Physical activity is an important aspect of healthy aging. It encourages overall well-being and mental health, and helps reduce the risk of falls and of functional impairment. Research on physical activity has made important contributions to our understanding of aging, and continued research will be crucial for informing individuals and developing programs to encourage physical activity.
Physical activity is most often assessed by self-report questionnaire, but it is becoming increasingly apparent that individuals tend to do a poor job of accurately recording and reporting the amount of physical activity they perform. For this reason, it is important to develop objective measures of activity that can be used in research involving older adults. A recent review of active aging literature summarizes the findings on accelerometer-based research involving older adults.
An accelerometer is a device that measures force resulting from movement. In research, these can be placed fairly unobtrusively on research participants to record the duration, frequency, and intensity of their motion. Accelerometer-based measures seem potentially more useful than other measures such as pedometers that can only count steps, or other devices like video cameras or motion sensors that can only record motion in a specific area.
For this review, researchers sought out all peer-reviewed, English-language papers that used accelerometer-based activity monitoring with samples of older adults. The researchers excluded papers that had a sample size of less than ten participants, or were exclusively laboratory-based or sleep monitoring studies. In all, the researchers identified 134 studies for their review.
The earliest study took place in 1992, while most of them were published between 2008 and 2011. The most common length of time during which movement was monitored was one week, though studies ranged in duration from two days to 450 days. About half of the study samples were with healthy community-dwelling adults, while the other half involved adults who were receiving institutional or clinical care.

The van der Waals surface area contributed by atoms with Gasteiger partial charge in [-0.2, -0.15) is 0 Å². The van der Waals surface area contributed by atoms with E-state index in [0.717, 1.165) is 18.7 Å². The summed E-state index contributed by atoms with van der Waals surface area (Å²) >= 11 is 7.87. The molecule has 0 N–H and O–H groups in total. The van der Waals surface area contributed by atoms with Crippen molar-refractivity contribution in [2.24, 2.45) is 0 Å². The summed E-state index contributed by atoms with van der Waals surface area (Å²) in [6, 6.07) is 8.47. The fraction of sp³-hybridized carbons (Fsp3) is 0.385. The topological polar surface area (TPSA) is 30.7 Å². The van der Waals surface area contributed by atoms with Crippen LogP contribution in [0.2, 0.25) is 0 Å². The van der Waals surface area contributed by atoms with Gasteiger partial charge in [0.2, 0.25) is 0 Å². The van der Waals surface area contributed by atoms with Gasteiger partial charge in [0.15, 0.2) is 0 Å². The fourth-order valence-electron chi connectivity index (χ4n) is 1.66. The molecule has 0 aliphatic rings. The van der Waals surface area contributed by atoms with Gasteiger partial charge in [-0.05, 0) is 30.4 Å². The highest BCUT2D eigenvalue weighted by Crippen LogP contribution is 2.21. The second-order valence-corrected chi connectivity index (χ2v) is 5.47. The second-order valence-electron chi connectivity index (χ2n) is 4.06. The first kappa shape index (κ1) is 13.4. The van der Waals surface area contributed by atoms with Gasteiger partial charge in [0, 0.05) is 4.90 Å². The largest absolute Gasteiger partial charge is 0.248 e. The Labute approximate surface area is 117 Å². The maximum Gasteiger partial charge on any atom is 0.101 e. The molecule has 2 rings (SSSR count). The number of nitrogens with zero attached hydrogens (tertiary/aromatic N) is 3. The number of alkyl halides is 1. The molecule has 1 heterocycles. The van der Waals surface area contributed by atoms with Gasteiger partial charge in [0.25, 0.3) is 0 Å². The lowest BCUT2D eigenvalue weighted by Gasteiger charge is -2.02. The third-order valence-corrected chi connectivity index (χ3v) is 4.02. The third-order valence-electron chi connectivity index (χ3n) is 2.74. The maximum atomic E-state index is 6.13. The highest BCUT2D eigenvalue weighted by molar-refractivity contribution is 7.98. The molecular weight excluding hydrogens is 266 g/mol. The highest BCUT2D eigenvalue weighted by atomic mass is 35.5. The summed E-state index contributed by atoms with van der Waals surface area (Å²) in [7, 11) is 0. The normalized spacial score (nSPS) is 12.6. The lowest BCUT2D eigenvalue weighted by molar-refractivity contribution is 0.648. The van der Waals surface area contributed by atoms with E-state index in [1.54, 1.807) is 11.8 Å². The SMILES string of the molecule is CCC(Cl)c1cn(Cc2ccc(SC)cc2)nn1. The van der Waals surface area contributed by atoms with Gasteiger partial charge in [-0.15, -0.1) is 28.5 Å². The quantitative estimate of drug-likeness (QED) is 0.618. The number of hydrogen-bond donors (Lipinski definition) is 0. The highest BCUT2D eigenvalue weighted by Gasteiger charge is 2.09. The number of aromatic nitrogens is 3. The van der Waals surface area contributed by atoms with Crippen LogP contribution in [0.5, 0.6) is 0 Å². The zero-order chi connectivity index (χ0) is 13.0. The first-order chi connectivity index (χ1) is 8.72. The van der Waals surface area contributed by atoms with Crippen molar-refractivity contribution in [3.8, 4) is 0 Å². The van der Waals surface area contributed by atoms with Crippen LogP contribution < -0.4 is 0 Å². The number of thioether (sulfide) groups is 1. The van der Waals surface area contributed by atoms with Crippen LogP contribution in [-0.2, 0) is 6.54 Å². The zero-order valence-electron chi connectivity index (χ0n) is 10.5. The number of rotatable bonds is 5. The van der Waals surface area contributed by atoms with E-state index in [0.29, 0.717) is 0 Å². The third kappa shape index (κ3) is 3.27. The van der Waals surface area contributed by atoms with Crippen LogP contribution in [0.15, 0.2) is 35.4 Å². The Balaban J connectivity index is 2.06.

Overall, there was a wide variety in the methods used to collect data as well as the kind of data found. The researchers were able to compare three variables across the studies: energy expenditure per day; time spent walking; and time spent in physical activity. Because the studies used different brands of accelerometers and had different objectives, it is difficult to definitively summarize the findings, however, comparing the different studies did provide useful insights.
For example, healthy older adults not involved in sports actually appeared to have a higher amount of total physical activity than older adults involved in sports, but those involved in sports expend more overall energy than healthy “non-sports” people. Further, “activity pattern” seems to be an important emerging variable, given findings that taking periodic breaks from physical activity may help prevent sedentary behavior over the long term.
Overall, activity monitoring is a rapidlygrowing area of research. This review points to some important emerging research topics, such as the benefits of different patterns of activity, and the need for researchers to collaboratively develop shared standards to facilitate the comparison of different accelerometer studies.
Taraldsen K, Chastin SFM, Riphagen II, et al. (2011). Physical activity monitoring by use of accelerometer-based body-worn sensors in older adults: A systematic literature review of current knowledge and applications. Maturitas, epub ahead of print.